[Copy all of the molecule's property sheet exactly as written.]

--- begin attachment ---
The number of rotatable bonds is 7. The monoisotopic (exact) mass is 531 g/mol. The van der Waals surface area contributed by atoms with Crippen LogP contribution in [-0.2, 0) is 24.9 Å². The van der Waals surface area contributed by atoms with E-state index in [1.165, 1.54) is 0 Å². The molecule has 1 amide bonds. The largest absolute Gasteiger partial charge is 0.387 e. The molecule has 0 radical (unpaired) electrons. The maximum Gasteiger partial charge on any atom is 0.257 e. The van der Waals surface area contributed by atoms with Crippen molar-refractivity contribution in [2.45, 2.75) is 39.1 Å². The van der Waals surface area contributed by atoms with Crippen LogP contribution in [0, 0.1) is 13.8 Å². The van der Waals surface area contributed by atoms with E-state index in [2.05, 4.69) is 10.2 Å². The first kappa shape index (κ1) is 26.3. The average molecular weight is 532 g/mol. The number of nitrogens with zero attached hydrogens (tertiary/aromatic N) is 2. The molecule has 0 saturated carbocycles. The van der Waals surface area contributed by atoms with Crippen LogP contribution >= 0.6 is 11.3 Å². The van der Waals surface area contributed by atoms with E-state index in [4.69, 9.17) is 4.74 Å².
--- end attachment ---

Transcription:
The number of rotatable bonds is 7. The monoisotopic (exact) mass is 531 g/mol. The van der Waals surface area contributed by atoms with Crippen LogP contribution in [-0.2, 0) is 24.9 Å². The van der Waals surface area contributed by atoms with E-state index in [1.165, 1.54) is 0 Å². The molecule has 1 amide bonds. The largest absolute Gasteiger partial charge is 0.387 e. The molecule has 0 radical (unpaired) electrons. The maximum Gasteiger partial charge on any atom is 0.257 e. The van der Waals surface area contributed by atoms with Crippen molar-refractivity contribution in [2.45, 2.75) is 39.1 Å². The van der Waals surface area contributed by atoms with Crippen LogP contribution in [0, 0.1) is 13.8 Å². The van der Waals surface area contributed by atoms with E-state index in [2.05, 4.69) is 10.2 Å². The first kappa shape index (κ1) is 26.3. The average molecular weight is 532 g/mol. The number of nitrogens with zero attached hydrogens (tertiary/aromatic N) is 2. The molecule has 0 saturated carbocycles. The van der Waals surface area contributed by atoms with Crippen LogP contribution >= 0.6 is 11.3 Å². The van der Waals surface area contributed by atoms with E-state index in [4.69, 9.17) is 4.74 Å².